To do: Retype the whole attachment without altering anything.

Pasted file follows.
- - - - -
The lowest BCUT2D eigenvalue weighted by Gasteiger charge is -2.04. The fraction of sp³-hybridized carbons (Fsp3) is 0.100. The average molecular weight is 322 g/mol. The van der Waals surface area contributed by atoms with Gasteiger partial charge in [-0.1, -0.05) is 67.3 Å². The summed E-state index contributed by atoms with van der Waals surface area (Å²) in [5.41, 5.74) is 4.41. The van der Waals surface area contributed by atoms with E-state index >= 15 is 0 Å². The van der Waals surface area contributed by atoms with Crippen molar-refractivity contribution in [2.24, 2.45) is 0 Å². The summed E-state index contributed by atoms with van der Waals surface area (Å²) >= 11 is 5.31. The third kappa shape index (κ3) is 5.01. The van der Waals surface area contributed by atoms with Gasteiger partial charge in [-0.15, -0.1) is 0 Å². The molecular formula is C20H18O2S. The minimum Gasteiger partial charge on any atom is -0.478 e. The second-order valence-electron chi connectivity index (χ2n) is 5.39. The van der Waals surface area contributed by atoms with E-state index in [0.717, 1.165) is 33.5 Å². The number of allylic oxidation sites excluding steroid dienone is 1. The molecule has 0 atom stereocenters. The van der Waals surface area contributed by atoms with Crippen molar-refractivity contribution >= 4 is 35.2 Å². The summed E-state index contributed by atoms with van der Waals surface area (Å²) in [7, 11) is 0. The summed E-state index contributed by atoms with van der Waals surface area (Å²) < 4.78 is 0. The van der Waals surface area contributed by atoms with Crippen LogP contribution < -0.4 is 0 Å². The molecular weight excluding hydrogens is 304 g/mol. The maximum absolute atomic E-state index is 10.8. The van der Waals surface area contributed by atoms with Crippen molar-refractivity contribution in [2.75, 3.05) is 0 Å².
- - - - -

The lowest BCUT2D eigenvalue weighted by Gasteiger charge is -2.04. The fraction of sp³-hybridized carbons (Fsp3) is 0.100. The average molecular weight is 322 g/mol. The van der Waals surface area contributed by atoms with Gasteiger partial charge in [-0.1, -0.05) is 67.3 Å². The summed E-state index contributed by atoms with van der Waals surface area (Å²) in [5.41, 5.74) is 4.41. The van der Waals surface area contributed by atoms with E-state index >= 15 is 0 Å². The van der Waals surface area contributed by atoms with Crippen molar-refractivity contribution in [2.24, 2.45) is 0 Å². The summed E-state index contributed by atoms with van der Waals surface area (Å²) >= 11 is 5.31. The third kappa shape index (κ3) is 5.01. The van der Waals surface area contributed by atoms with Gasteiger partial charge in [-0.15, -0.1) is 0 Å². The molecular formula is C20H18O2S. The minimum Gasteiger partial charge on any atom is -0.478 e. The second-order valence-electron chi connectivity index (χ2n) is 5.39. The van der Waals surface area contributed by atoms with E-state index in [0.717, 1.165) is 33.5 Å². The number of allylic oxidation sites excluding steroid dienone is 1. The molecule has 0 atom stereocenters. The van der Waals surface area contributed by atoms with Crippen molar-refractivity contribution >= 4 is 35.2 Å². The summed E-state index contributed by atoms with van der Waals surface area (Å²) in [7, 11) is 0. The summed E-state index contributed by atoms with van der Waals surface area (Å²) < 4.78 is 0. The van der Waals surface area contributed by atoms with Crippen LogP contribution < -0.4 is 0 Å². The molecular weight excluding hydrogens is 304 g/mol. The maximum absolute atomic E-state index is 10.8. The van der Waals surface area contributed by atoms with Crippen molar-refractivity contribution in [2.75, 3.05) is 0 Å².